Phillips, known mainly for making often hilarious, deceptively well-constructed dumb comedies, has really done something here cinematically. Joker has a distinct, immersive, fetid, gorgeous aesthetic. It plays out in a constructed world of exceptional depth and detail, suffused with decay and seething with barely restrained brutality. The lighting and camera moves (credit to director of photography Lawrence Sher and to production designer Mark Friedberg) add to the atmosphere of claustrophobia and enervation masterfully. The movie is undeniably beautiful to look at.

Phoenix, reinforcing my hypothesis that he may be one of the modern geniuses of physical comedy, lost a seemingly impossible amount of weight for this role, making himself over as an upholstered skeleton possessed of remarkable corporeal grace. He dances through as many scenes as he cries, his moves punctuated by terrible, involuntary, wheezing, staccato laughter.

The greatest significance of the Joker narrative lies in its nuance and deliberate ambiguity: Arthur blames society — do I hear echoes of that Repo Man speech? — for his lot in life and for his actions, and he is not wrong. Of course, he's not right either; the truth is in those contradictory notions held simultaneously. R. 121M. BROADWAY, FORTUNA, MILL CREEK, MINOR.

John J. Bennett is a movie nerd who loves a good car chase and prefers he/him pronouns.

See showtimes at www.northcoastjournal.com or call: Broadway Cinema 443-3456; Fortuna Theatre 725-2121; Mill Creek Cinema 839-3456; Minor Theatre 822-3456; Richards› Goat Miniplex 630-5000.

Opening

THE ADDAMS FAMILY. Your goth role models return in animated form. Starring Oscar Isaac and Charlize Theron. PG. 87M. BROADWAY, FORTUNA, MILL CREEK.

BECOMING NOBODY. Director Jamie Catto's biographical documentary about spiritual teacher Ram Dass. NR. 81M. MINOR.

GEMINI MAN. Will Smith plays a killer pursued by his younger clone. in this action movie directed by Ang Lee. PG13. 117M. BROADWAY, FORTUNA, MILL CREEK.

GREMLINS (1984). Honestly, pretty dark for a Christmas movie . PG. 106M. BROADWAY.

JEXI. A smartphone-addicted loner (Adam Devine) has his life hijacked by the Christine of AI apps. With Rose Byrne. R. 84M. BROADWAY, MILL CREEK.

SAILOR MOON R: THE MOVIE (1993). Bust out your bows, cosplayers. TV14. 61M. MINOR.

THE SILENCE OF THE LAMBS (1991). Quid pro quo, Clarice. R. 118M. MINOR.

RAISE HELL: THE LIFE AND TIMES OF MOLLY IVINS. Documentary about the Texas political journalist and raiser of said hell. NR. 93M. MINIPLEX.

Continuing

ABOMINABLE. A girl (Chloe Bennett) and her friends (Albert Tsai, Tenzing Norgay Trainor) help a yeti with magical powers find its way from Beijing back to the mountains. PG. 97M. BROADWAY, FORTUNA, MILL CREEK, MINOR.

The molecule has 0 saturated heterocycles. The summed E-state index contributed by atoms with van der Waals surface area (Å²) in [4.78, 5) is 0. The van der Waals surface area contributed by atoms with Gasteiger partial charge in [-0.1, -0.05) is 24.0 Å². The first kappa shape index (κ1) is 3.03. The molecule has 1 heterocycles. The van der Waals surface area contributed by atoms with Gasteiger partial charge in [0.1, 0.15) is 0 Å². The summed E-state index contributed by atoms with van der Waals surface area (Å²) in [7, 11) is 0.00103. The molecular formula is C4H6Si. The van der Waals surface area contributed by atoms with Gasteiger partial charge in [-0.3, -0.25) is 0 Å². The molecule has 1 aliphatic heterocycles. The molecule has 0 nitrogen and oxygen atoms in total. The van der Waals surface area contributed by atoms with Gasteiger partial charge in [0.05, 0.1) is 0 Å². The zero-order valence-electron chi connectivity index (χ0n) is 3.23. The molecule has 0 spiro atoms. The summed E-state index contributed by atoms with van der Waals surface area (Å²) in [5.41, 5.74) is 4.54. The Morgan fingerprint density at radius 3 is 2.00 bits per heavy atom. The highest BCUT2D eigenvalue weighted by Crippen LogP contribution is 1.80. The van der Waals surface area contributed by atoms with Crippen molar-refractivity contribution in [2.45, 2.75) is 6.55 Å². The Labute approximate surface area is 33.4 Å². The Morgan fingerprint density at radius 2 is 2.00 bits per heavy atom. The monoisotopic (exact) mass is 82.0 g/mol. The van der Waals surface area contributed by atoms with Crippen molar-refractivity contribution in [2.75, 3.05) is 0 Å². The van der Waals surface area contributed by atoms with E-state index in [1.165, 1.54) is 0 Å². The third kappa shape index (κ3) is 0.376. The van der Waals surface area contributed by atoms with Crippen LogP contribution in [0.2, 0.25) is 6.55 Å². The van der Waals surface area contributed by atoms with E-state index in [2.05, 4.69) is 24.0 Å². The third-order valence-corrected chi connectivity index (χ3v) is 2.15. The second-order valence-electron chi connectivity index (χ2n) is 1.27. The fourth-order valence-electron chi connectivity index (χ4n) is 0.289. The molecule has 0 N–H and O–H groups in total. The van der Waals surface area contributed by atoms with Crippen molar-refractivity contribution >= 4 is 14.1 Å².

AD ASTRA. James Gray's film about father and son astronauts is an action movie with feeling and intellect exploring loyalty, family, futility and hope, even while a lunar rover chase keeps us on the edge of our seats. Beautifully filmed with Brad Pitt at his best. PG13. 124M. BROADWAY, MILL CREEK.

DOWNTON ABBEY. Shhh. There's no Boris Johnson, only Maggie Smith throwing shade and sipping tea. PG. 122M. BROADWAY, FORTUNA.

GOOD BOYS. A raunchy, funny, surprisingly gentle coming-of-age movie about a trio of pre-teen besties trying to get to a party while beset by angry teen girls. Jacob Trembley, Keith L. Williams and Brady Noon. R. 89M. BROADWAY.

HUSTLERS. Jennifer Lopez stars with Constance Wu in a reality-inspired drama about strippers who conned their wildly unsympathetic Wall Street clientele. It's entertaining and a little dangerous, but shies away from harsher aspects of the story. R. 109M. BROADWAY, MILL CREEK.

IT CHAPTER TWO. Despite welcome flashbacks and excellent turns by Bill Hader and the terrifying Bill Skarsgård, the resolution of the Stephen King's clown horror is overloaded with exhausting jump scares and iffy subplotting. R. 169M. BROADWAY.

THE LION KING. An impressive CG remake with a star-studded cast, but all the technical achievements and orchestrated moments lack a little life. Starring Donald Glover, Chiwetel Ejiofor and Beyoncé (please don't tell her we didn't love it). PG. 118M. BROADWAY.

RAMBO: LAST BLOOD. Whatever the original may have had to say about the struggle of warriors returning from war is lost in the false bravado, fantasy indulgence and queasy politics of this weird turn toward battling a cartel. R. 95M. FORTUNA.

— Jennifer Fumiko Cahill

Pin It
Favorite

Related Locations

Speaking of...

Comments

Subscribe to this thread:

Add a comment

About The Author

John J. Bennett

more from the author

Latest in Filmland

Readers also liked…

  • Stylish Monsters

    A Simple Favor and The Predator
    • Sep 20, 2018

© 2019 North Coast Journal

Website powered by Foundation